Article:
Or at least that is what the rumour mill in Washington is saying. Fred Barnes, executive editor of the Weekly Standard political magazine, said as much on Fox Television more than a week ago and political reporters across the city have been frantic for days trying to nail the story for themselves.
But there is a problem. "Absolutely untrue," Mr Woodward retorted to the New York Daily Post last week.
It is easy to see why editors here are in no small tizzy. They have perhaps the hottest story to hit Washington since Watergate, and yet for now they find themselves in a twilight zone where rumours and gossip are rife and provable facts virtually absent.
We do know, at least, that President Bill Clinton misbehaved with Monica Lewinsky because he has finally told us as much. But for the rest, who knows?
Matters will improve dramatically, of course, when the vaunted report into the Lewinsky affair, from the special prosecutor Kenneth Starr, finally lands in Congress, perhaps as early as this week.
With luck, leaders on Capitol Hill will agree that at least an executive summary of the report can quickly be made public. Newt Gingrich, Speaker of the House of Representatives, would like that to be placed on the Internet.
Until then, the American media is operating in a slurry of whispers and innuendo that is fraught with peril. So much now surfacing is juicy indeed, ranging from the second intern gossip to Ms Lewinsky's reported use of cigars as sex toys. But can they be published without confirmation? And how can the editors protect themselves from being manipulated in this environment by players in the scandal?
The White House is understandably angry about the second intern buzz. "This media circus, which has gotten so out of hand that you're writing about it, is feeding off rumours with no factual basis and ignores the devastating impact on the human beings involved," a spokesman, Jim Kennedy, told Howard Kurtz, media editor of The Washington Post. "No wonder the public is so fed up with the press."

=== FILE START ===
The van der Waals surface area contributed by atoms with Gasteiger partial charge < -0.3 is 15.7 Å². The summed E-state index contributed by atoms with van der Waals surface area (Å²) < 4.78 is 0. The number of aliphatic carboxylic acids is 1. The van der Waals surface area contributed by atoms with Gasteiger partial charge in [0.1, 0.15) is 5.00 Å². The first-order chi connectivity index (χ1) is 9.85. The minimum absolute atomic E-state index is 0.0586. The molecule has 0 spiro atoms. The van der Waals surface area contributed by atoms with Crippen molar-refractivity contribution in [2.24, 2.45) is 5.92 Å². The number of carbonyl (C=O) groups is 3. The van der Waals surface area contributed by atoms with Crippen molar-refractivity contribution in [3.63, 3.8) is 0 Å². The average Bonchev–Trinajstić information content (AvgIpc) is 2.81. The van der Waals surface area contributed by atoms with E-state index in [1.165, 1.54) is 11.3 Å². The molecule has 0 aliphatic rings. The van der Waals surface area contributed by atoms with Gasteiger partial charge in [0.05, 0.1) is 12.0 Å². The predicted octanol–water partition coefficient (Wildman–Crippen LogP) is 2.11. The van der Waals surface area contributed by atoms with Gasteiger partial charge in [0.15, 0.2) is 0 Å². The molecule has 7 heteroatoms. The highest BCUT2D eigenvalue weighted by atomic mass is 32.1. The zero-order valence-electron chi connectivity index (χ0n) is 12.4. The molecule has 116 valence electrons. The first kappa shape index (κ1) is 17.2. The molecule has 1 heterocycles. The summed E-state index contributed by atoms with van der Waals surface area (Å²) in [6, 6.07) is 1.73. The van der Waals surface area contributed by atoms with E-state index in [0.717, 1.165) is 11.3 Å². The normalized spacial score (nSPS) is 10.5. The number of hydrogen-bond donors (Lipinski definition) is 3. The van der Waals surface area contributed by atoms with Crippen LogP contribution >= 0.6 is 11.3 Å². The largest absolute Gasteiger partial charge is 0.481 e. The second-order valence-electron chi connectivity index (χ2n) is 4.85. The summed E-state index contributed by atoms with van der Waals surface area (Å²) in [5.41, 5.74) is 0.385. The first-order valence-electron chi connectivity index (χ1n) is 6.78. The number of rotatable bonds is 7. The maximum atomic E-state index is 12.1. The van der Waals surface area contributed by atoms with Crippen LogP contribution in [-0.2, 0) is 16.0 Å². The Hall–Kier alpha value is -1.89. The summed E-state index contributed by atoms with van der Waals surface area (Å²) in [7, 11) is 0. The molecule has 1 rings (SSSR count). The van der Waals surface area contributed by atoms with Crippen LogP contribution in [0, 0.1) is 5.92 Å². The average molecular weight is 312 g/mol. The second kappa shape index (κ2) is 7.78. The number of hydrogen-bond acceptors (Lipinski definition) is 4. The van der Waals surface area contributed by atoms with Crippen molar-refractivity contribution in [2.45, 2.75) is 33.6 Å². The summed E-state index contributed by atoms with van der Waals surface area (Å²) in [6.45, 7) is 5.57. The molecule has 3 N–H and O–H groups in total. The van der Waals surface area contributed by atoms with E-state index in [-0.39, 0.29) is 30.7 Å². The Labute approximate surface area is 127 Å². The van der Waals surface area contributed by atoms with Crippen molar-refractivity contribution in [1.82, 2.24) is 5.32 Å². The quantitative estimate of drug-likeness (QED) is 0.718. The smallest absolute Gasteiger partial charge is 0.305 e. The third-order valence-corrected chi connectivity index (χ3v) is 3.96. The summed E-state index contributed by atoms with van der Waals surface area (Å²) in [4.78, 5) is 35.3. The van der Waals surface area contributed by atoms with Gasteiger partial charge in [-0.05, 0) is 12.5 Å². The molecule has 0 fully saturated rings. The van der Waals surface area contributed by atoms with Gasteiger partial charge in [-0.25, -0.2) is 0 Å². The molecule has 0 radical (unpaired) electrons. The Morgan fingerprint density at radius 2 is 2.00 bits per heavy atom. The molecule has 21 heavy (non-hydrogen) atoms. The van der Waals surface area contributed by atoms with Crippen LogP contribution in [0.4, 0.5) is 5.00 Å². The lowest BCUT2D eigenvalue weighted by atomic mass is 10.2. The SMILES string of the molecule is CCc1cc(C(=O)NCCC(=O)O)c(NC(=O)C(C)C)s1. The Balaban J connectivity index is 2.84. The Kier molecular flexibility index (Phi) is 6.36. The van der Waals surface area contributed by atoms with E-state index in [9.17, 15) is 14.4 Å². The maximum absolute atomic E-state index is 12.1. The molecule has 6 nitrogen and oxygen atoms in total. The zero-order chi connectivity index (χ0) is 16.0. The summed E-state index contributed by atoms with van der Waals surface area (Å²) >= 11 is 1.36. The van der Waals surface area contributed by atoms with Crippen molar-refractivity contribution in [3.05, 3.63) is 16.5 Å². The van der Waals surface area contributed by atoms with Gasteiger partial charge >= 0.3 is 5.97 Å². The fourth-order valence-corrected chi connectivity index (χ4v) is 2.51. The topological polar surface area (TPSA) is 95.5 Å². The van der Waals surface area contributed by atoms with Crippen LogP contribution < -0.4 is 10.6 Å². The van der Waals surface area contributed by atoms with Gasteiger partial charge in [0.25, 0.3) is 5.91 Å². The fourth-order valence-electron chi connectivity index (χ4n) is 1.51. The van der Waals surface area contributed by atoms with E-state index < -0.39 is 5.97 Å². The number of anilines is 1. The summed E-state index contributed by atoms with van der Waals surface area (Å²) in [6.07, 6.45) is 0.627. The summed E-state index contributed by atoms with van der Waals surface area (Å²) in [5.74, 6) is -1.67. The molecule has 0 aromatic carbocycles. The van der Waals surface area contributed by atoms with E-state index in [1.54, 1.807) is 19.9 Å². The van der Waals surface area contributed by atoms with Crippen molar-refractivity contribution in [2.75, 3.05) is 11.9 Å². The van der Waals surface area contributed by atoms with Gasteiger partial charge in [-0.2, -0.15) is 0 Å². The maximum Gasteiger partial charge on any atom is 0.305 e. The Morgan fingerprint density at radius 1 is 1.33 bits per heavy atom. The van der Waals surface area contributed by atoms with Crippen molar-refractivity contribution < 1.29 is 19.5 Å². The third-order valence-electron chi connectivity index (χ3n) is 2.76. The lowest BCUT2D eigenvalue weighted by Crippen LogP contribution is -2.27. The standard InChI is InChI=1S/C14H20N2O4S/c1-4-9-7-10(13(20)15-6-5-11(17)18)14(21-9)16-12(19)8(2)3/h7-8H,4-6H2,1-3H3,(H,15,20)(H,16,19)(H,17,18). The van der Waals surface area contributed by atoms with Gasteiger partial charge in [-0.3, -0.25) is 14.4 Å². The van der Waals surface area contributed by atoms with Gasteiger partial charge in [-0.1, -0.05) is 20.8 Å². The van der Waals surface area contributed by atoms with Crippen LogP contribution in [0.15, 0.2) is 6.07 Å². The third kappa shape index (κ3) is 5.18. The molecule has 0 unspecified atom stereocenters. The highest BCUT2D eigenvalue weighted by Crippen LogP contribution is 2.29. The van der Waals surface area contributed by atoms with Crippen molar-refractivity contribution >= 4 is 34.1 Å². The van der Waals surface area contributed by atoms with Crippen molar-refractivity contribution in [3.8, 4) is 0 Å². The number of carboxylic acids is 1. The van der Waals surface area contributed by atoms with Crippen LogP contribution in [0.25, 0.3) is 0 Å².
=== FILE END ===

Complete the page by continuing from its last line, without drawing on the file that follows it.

And that is an additional concern. In poll after poll, Americans have signalled their distaste with the whole Lewinsky business, which they wish would simply go away.
If the media is perceived to be glorying in the whole tawdry business, a backlash against it could quickly gather momentum.
"This is the sickest measure of what we've come to," Mr Woodward remarked about the second intern gossip in an interview with Mr Kurtz. "If there's no story, people have to talk about a story that might be coming. We fill the vacuum with an expectation."
But the White House itself has been accused of press manipulation. So says Dan Burton, a Republican representative from Ohio who had been leading the charge against Mr Clinton on Capitol Hill for months after calling him a "scumbag".
On Friday, he admitted to his local newspaper that he had an affair in the early Eighties that produced a child, a boy now in his teens. He was forced into the revelation, he claimed, because the White House had prodded Vanity Fair to write a story about him.
If the White House is indeed using the media to smear its critics on the Hill, it is playing a dangerous game. It has denied it, of course. That did not stop the commentator George Will claiming on television at the weekend that the Clinton aide Sidney Blumenthal had been spreading muck to reporters about Henry Hyde, the chairman of the Judiciary Committee that will consider the Starr report. That, replied Mr Blumenthal in turn yesterday, was "an outrageous smear".
At the very least, the White House has been using reporters to try to blunt the impact of damaging information before it actually comes out. Days before the President finally testified before the Lewinsky grand jury on 17 August, aides were whispering that he would on that occasion confess to a sexual relationship with the former intern. Thus, they hoped, we would be less shocked when that testimony actually came and the President appeared before the public in his television address.
Such is the level of anxiety in the media, that debate has even been engaged on whether the Indianapolis Star and News was right to pursue Representative Burton to such an extent that he was forced into making his confession last Thursday. It did seem like the height of hypocrisy for Mr Burton to have called the President a "scumbag" when his own past was hardly without flaw. On the other hand, his mistress was not an intern in the White House, his wife knew all about the affair and he had been paying support for the child. Should he, therefore, have been left alone?
In the meantime, rest assured. The Washington Post, and all articles by Mr Woodward, will be our first read every morning. If his second intern story drops, you will be the first to know. Until then this newspaper will never mention this completely unproven morsel of rotten gossip again. Maybe.Reuse content